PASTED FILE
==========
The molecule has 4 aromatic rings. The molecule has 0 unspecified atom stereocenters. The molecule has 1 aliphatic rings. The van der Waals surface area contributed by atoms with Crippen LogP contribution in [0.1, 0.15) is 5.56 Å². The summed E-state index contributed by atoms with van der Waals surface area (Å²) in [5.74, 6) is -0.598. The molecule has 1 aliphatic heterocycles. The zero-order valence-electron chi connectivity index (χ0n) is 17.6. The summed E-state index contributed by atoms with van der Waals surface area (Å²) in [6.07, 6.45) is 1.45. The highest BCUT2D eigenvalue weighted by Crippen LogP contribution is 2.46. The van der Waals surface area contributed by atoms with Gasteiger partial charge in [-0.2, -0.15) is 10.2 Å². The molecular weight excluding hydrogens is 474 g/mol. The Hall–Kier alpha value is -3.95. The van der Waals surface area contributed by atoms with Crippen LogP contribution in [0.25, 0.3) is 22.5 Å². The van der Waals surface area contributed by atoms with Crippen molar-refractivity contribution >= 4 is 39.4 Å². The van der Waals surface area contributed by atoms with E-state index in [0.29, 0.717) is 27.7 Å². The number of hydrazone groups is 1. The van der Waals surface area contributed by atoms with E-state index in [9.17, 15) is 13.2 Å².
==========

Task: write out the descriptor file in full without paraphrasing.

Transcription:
The molecule has 4 aromatic rings. The molecule has 0 unspecified atom stereocenters. The molecule has 1 aliphatic rings. The van der Waals surface area contributed by atoms with Crippen LogP contribution in [0.1, 0.15) is 5.56 Å². The summed E-state index contributed by atoms with van der Waals surface area (Å²) in [5.74, 6) is -0.598. The molecule has 1 aliphatic heterocycles. The zero-order valence-electron chi connectivity index (χ0n) is 17.6. The summed E-state index contributed by atoms with van der Waals surface area (Å²) in [6.07, 6.45) is 1.45. The highest BCUT2D eigenvalue weighted by Crippen LogP contribution is 2.46. The van der Waals surface area contributed by atoms with Gasteiger partial charge in [-0.2, -0.15) is 10.2 Å². The molecular weight excluding hydrogens is 474 g/mol. The Hall–Kier alpha value is -3.95. The van der Waals surface area contributed by atoms with Crippen LogP contribution in [0.25, 0.3) is 22.5 Å². The van der Waals surface area contributed by atoms with Crippen molar-refractivity contribution >= 4 is 39.4 Å². The van der Waals surface area contributed by atoms with E-state index in [0.29, 0.717) is 27.7 Å². The number of hydrazone groups is 1. The van der Waals surface area contributed by atoms with E-state index in [9.17, 15) is 13.2 Å².